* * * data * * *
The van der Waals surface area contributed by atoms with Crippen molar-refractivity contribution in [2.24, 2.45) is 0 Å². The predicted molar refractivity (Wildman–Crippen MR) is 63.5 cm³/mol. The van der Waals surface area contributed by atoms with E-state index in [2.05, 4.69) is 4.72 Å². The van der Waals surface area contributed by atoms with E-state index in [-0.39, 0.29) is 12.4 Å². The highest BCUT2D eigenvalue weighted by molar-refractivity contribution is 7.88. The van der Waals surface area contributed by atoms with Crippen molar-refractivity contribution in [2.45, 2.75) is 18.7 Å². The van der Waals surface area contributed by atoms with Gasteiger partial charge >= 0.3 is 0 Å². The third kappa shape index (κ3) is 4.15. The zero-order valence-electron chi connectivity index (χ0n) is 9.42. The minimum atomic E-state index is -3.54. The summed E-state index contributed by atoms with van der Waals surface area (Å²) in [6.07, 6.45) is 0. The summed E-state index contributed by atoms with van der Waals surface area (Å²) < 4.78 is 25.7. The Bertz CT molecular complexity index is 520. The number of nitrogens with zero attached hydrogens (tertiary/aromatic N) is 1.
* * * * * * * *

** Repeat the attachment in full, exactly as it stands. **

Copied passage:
The van der Waals surface area contributed by atoms with Crippen molar-refractivity contribution in [2.24, 2.45) is 0 Å². The predicted molar refractivity (Wildman–Crippen MR) is 63.5 cm³/mol. The van der Waals surface area contributed by atoms with E-state index in [2.05, 4.69) is 4.72 Å². The van der Waals surface area contributed by atoms with E-state index in [-0.39, 0.29) is 12.4 Å². The highest BCUT2D eigenvalue weighted by molar-refractivity contribution is 7.88. The van der Waals surface area contributed by atoms with Crippen molar-refractivity contribution in [2.45, 2.75) is 18.7 Å². The van der Waals surface area contributed by atoms with Gasteiger partial charge >= 0.3 is 0 Å². The third kappa shape index (κ3) is 4.15. The zero-order valence-electron chi connectivity index (χ0n) is 9.42. The minimum atomic E-state index is -3.54. The summed E-state index contributed by atoms with van der Waals surface area (Å²) in [6.07, 6.45) is 0. The summed E-state index contributed by atoms with van der Waals surface area (Å²) < 4.78 is 25.7. The Bertz CT molecular complexity index is 520. The number of nitrogens with zero attached hydrogens (tertiary/aromatic N) is 1.